In many companies, the task of managing the distribution of employees’ work is in the hands of a few decision-makers. There are also many other models that can lead to an effective way of working for the workforce. But to what extent can employees really live out self-organization and to what extent should they be granted their own freedom of choice?

What does self-organization mean in the first place?

While in rigidly hierarchical companies the scepter of leadership is usually clearly transferred to one or a few actors, self-organized companies pursue a different path. This is where leadership and its individual sub-areas are distributed according to competences, abilities and strengths, which employees themselves are able to make decisions and act upon. Nevertheless, firm structures and processes remain in place in order to enable a fixed and orderly framework around self-organization. Within this framework, the workforce can move freely and focus on current problem solutions without having to constantly consult with a supervisor. In this way, the leadership under self-organization is not oriented towards individual power-carriers, but rather to defined roles.

How does the principle work?

As mentioned earlier, self-organization in companies means that power and leadership are distributed across roles throughout the company. However, the roles with their individual responsibilities are not fixed, but can change among the workforce.

This method is usually used in a circular organization. This means that employees organize themselves as a kind of teams in circles, while still keeping the individual circles together as an overall concept. This promotes internal communication and exchange. In addition, the work in the individual circles and areas remains transparent and comprehensible for each individual employee. In addition, larger circles can be divided into smaller organizations as needed, so that structure and dependencies are permanently preserved.

Within the individual circles, the teams can finally decide for themselves how they want to work and who takes over which activities. Autonomously, the workforce independently determines responsibilities, responsibilities and decision-makers.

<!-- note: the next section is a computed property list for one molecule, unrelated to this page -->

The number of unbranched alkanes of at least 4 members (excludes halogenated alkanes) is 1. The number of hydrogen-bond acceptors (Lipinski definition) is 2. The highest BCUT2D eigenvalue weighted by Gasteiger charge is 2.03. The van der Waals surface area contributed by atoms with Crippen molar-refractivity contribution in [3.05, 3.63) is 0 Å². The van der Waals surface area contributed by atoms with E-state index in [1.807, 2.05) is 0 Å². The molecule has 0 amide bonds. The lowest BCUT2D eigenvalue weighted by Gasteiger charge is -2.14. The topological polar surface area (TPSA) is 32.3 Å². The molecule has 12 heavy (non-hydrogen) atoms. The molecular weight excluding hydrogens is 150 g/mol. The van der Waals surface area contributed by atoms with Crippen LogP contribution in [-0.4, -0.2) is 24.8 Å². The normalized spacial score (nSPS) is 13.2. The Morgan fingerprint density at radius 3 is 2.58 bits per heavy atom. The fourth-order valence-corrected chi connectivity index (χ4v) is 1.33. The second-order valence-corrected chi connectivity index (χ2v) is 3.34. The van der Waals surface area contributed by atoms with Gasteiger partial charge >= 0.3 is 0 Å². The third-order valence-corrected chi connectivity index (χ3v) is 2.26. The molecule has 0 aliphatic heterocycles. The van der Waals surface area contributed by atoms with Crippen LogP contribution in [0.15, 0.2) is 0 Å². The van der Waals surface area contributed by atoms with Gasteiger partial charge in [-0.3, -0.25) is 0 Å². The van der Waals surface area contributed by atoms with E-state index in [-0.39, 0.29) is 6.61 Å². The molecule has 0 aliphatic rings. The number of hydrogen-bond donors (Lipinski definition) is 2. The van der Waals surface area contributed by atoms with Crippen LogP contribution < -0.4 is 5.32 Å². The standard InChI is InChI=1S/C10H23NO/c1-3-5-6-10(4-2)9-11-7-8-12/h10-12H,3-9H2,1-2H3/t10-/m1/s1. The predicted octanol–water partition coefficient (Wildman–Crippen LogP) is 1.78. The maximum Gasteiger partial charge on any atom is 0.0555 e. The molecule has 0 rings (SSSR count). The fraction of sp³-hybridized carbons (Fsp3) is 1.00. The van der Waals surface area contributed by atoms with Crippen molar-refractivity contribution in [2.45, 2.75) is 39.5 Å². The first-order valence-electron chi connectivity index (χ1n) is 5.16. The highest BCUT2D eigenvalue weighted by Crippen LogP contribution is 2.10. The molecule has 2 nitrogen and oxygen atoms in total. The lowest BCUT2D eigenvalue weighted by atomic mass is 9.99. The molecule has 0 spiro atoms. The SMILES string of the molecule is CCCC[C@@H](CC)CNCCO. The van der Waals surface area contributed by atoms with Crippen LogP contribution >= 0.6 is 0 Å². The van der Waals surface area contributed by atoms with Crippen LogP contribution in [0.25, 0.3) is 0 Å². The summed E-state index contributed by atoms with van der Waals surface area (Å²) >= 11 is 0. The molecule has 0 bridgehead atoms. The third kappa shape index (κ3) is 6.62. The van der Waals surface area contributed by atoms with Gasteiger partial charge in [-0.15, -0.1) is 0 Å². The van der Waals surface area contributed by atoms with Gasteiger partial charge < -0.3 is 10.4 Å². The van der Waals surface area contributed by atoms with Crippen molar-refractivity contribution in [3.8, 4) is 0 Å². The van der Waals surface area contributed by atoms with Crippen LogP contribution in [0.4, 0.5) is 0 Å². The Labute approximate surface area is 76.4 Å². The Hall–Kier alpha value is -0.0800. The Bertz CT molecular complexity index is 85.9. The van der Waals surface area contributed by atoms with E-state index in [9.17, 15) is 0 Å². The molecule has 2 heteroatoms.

Nevertheless, the management of the company has the possibility to set firm upper goals. However, it is ultimately up to the employees themselves to achieve these and break down into smaller milestones.

What is the significance of self-organization?

While self-organization has long been branded only as a “trend,” the tide has now turned. More and more companies are recognizing that self-organization of employees can provide a real competitive advantage. Finally, in the event of constantly changing market conditions, it is important to be able to adapt quickly and efficiently to new events. However, this can only be achieved if sub-processes are kept as short and flexible as possible.

However, this is often not possible in companies with rigid hierarchical structures. Constant consultation, obtaining permits and confirming decisions often takes far too long. As a result, important time is often given away.

The model of self-organization, however, aims to set up the employee in such a way that he or she has responsibility, decisions and measures within his prescribed framework. In this way, it can react independently and efficiently to changes.

What is the key to effectiveness?

In addition to many different agile measures, an effective and efficient self-organization of the workforce depends above all on one aspect. The possibility of being able to make decisions yourself.

Because if you tell the individual employee exactly what task he has to do and when and when, and if he has to obtain the consent of the manager for each sub-process, he cannot realize a self-organized work. Instead, situations such as the following graphic occur:

Employees must therefore be able to rely on the confidence to be able to make their own decisions. In the end, however, this does not only promote self-organization. At the same time, the workforce often feels more respected, recognized and perceived. This often results in higher job satisfaction. In the end, valued employees are usually willing to invest more input and effort in their services and thus achieve significantly better results and a more successful performance in the long term.

Tip: Read my book: SMEs in digital transformation at Springer Gabler orbook me for a lecture.

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I blog about the impact of digitalization on our working environment. For this purpose, I present content from science in a practical way and show helpful tips from my everyday work. I am a manager in an SME myself and I wrote my doctoral thesis at the University of Erlangen-Nuremberg at the chair of IT Management.